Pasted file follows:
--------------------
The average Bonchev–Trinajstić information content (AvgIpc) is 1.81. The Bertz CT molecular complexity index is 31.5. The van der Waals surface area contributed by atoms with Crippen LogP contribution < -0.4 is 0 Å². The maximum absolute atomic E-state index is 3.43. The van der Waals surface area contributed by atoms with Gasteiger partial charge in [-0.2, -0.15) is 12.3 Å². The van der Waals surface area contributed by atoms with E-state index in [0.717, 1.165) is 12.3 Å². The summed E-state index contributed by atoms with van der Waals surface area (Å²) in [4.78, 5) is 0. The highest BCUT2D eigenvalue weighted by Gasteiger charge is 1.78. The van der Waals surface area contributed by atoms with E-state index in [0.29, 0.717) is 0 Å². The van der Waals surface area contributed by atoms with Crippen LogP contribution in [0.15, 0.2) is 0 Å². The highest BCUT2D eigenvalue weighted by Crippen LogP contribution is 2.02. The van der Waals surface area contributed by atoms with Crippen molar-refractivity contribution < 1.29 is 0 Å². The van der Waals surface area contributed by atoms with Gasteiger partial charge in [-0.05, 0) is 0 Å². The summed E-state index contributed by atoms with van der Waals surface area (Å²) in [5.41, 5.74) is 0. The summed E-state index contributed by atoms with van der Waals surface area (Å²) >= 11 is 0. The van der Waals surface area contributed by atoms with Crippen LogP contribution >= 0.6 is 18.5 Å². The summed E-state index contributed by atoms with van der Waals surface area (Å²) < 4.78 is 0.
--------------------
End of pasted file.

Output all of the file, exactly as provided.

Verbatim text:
The average Bonchev–Trinajstić information content (AvgIpc) is 1.81. The Bertz CT molecular complexity index is 31.5. The van der Waals surface area contributed by atoms with Crippen LogP contribution < -0.4 is 0 Å². The maximum absolute atomic E-state index is 3.43. The van der Waals surface area contributed by atoms with Gasteiger partial charge in [-0.2, -0.15) is 12.3 Å². The van der Waals surface area contributed by atoms with E-state index in [0.717, 1.165) is 12.3 Å². The summed E-state index contributed by atoms with van der Waals surface area (Å²) in [4.78, 5) is 0. The highest BCUT2D eigenvalue weighted by Gasteiger charge is 1.78. The van der Waals surface area contributed by atoms with E-state index in [0.29, 0.717) is 0 Å². The van der Waals surface area contributed by atoms with Crippen LogP contribution in [0.15, 0.2) is 0 Å². The highest BCUT2D eigenvalue weighted by Crippen LogP contribution is 2.02. The van der Waals surface area contributed by atoms with Crippen molar-refractivity contribution < 1.29 is 0 Å². The van der Waals surface area contributed by atoms with Gasteiger partial charge in [-0.05, 0) is 0 Å². The summed E-state index contributed by atoms with van der Waals surface area (Å²) in [5.41, 5.74) is 0. The summed E-state index contributed by atoms with van der Waals surface area (Å²) >= 11 is 0. The van der Waals surface area contributed by atoms with Crippen LogP contribution >= 0.6 is 18.5 Å². The summed E-state index contributed by atoms with van der Waals surface area (Å²) < 4.78 is 0.